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Okech, Awino (2018) 'Boundary anxieties and infrastructures of violence: Somali identity in post-Westgate Kenya.' Third World Thematics: A TWQ Journal, 3 (2). pp. 293-309.

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Abstract

This article explores infrastructures of violence created by ongoing contestations around insecurity related to violent insurgency in Kenya. It draws on public discourses and policy responses emerging from the September 2013 terror attack at Westgate in Nairobi. In examining security policies developed to cordon off particular geographical sites and therefore construct Kenyan Somalis as the ‘other’, I argue that what is produced is a mobile security infrastructure. This mobility is evident in a move from a singular focus on physical security installations and visible security personnel, to less visible forms of security which rely on surveillance both by the state and citizens. I examine how security infrastructure discursively and through policy mobilise and redefine Somali1 masculinities as other and therefore dangerous.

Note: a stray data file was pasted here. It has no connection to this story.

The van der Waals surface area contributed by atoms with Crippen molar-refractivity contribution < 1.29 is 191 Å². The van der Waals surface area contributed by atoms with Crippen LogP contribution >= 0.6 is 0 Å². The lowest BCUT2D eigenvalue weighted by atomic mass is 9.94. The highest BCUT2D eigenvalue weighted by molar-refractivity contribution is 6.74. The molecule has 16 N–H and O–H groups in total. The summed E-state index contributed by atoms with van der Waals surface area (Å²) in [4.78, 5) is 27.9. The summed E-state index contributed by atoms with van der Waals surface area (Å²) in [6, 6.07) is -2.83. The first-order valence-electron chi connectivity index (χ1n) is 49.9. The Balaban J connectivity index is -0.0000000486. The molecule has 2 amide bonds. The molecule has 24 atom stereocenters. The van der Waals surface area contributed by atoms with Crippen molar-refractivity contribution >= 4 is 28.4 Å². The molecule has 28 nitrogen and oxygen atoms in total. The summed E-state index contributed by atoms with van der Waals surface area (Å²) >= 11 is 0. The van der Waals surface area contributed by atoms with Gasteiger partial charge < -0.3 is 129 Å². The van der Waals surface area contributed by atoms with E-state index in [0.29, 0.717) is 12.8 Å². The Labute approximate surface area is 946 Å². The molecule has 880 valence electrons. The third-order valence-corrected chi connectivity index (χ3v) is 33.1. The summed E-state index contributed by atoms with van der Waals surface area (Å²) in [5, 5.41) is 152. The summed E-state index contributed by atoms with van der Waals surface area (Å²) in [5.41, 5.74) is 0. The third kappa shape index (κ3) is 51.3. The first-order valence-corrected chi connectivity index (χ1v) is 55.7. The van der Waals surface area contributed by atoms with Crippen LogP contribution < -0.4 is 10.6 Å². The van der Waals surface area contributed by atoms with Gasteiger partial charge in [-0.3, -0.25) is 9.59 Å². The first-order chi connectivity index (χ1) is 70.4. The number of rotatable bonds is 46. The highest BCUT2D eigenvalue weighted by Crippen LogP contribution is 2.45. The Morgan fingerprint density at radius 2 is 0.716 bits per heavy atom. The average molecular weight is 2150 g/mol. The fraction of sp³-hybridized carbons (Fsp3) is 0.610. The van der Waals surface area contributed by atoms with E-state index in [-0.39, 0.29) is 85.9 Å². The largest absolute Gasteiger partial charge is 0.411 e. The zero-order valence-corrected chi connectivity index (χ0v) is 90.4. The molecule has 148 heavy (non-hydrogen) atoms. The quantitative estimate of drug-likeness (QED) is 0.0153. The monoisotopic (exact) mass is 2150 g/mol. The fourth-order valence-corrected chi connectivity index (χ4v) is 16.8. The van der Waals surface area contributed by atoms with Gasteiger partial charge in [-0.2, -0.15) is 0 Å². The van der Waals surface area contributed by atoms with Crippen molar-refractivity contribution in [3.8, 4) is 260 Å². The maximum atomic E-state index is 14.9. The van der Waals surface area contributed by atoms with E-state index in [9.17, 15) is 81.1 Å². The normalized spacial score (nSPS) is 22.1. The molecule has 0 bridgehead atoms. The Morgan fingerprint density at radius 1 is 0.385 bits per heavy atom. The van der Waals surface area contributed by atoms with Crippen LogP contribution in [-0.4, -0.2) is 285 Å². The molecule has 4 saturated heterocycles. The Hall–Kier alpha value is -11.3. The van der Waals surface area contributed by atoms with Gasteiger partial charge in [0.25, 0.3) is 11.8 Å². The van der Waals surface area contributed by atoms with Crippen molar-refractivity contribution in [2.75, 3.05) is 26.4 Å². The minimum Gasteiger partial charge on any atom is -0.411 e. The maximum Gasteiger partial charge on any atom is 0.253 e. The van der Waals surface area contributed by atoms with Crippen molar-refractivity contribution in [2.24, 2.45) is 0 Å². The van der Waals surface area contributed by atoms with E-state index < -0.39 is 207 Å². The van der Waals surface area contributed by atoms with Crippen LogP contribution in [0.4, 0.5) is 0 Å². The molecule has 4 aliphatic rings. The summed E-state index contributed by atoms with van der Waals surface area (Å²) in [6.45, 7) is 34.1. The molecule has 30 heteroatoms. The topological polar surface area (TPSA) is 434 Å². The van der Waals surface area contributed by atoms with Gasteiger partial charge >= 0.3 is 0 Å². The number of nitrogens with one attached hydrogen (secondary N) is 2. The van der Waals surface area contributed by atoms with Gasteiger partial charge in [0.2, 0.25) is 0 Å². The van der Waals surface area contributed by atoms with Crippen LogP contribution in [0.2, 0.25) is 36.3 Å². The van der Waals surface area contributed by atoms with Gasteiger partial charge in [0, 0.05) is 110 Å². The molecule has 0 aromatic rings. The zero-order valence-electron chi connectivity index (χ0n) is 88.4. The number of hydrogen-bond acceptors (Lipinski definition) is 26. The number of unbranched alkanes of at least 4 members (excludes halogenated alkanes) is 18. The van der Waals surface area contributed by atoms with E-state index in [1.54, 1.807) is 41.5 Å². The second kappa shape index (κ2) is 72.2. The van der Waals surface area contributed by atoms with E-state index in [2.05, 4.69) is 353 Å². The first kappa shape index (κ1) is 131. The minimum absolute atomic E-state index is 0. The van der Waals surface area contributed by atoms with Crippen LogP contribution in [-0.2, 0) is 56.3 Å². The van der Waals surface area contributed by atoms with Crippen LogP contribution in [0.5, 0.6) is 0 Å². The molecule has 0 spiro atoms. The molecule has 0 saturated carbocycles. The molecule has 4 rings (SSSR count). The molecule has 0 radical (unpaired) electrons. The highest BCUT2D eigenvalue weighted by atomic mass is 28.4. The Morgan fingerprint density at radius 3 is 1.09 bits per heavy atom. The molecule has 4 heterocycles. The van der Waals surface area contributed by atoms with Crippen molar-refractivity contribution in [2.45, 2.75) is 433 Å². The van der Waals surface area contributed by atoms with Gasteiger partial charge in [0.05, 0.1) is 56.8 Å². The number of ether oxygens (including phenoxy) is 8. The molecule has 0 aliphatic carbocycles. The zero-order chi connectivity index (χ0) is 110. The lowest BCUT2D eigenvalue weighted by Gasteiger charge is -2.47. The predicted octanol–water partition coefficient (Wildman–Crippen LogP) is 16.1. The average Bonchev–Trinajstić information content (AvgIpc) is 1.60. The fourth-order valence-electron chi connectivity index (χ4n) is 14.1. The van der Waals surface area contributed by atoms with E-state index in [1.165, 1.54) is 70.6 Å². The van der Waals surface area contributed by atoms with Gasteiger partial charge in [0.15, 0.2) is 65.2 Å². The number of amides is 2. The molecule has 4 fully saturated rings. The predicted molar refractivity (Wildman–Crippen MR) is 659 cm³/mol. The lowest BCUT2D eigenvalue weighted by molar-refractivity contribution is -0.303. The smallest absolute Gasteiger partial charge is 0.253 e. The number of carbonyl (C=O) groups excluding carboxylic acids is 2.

Item Type: Journal Article
SOAS Departments & Centres: Departments and Subunits > Interdisciplinary Studies > Centre for Gender Studies
ISSN: 2380-2014
Copyright Statement: © 2018 Global South Ltd. This is an Accepted Manuscript of an article published by Taylor & Francis in Third World Thematics: A TWQ Journal on 06 Aug 2018, available online: http://www.tandfonline.com/10.1080/23802014.2018.1502048
DOI (Digital Object Identifier): https://doi.org/10.1080/23802014.2018.1502048
Date Deposited: 13 Aug 2018 12:31
URI: https://eprints.soas.ac.uk/id/eprint/26238

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